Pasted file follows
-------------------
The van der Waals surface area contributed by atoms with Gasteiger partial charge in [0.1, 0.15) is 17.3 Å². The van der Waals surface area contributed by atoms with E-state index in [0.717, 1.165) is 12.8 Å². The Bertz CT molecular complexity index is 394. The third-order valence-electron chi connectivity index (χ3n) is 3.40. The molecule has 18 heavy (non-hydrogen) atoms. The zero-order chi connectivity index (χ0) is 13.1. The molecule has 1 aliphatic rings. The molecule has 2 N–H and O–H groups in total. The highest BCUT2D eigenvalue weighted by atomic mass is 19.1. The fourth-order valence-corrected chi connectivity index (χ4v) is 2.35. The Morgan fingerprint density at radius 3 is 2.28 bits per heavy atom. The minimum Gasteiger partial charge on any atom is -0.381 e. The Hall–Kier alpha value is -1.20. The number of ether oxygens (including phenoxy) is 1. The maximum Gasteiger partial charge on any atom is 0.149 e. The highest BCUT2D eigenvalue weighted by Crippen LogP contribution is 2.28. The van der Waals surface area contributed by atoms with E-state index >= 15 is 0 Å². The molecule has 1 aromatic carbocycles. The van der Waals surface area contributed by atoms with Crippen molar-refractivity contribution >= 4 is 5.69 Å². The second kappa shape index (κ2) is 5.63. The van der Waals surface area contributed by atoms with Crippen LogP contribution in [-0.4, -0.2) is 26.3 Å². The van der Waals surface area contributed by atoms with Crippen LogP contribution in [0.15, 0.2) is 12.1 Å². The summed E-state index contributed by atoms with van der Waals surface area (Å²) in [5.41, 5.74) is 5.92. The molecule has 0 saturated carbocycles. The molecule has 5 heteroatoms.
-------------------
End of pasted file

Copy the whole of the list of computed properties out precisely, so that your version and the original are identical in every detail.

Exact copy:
The van der Waals surface area contributed by atoms with Gasteiger partial charge in [0.1, 0.15) is 17.3 Å². The van der Waals surface area contributed by atoms with E-state index in [0.717, 1.165) is 12.8 Å². The Bertz CT molecular complexity index is 394. The third-order valence-electron chi connectivity index (χ3n) is 3.40. The molecule has 18 heavy (non-hydrogen) atoms. The zero-order chi connectivity index (χ0) is 13.1. The molecule has 1 aliphatic rings. The molecule has 2 N–H and O–H groups in total. The highest BCUT2D eigenvalue weighted by atomic mass is 19.1. The fourth-order valence-corrected chi connectivity index (χ4v) is 2.35. The Morgan fingerprint density at radius 3 is 2.28 bits per heavy atom. The minimum Gasteiger partial charge on any atom is -0.381 e. The Hall–Kier alpha value is -1.20. The number of ether oxygens (including phenoxy) is 1. The maximum Gasteiger partial charge on any atom is 0.149 e. The highest BCUT2D eigenvalue weighted by Crippen LogP contribution is 2.28. The van der Waals surface area contributed by atoms with E-state index >= 15 is 0 Å². The molecule has 1 aromatic carbocycles. The van der Waals surface area contributed by atoms with Crippen molar-refractivity contribution >= 4 is 5.69 Å². The second kappa shape index (κ2) is 5.63. The van der Waals surface area contributed by atoms with Crippen LogP contribution in [-0.4, -0.2) is 26.3 Å². The van der Waals surface area contributed by atoms with Crippen LogP contribution in [0.15, 0.2) is 12.1 Å². The summed E-state index contributed by atoms with van der Waals surface area (Å²) in [5.41, 5.74) is 5.92. The molecule has 0 saturated carbocycles. The molecule has 5 heteroatoms.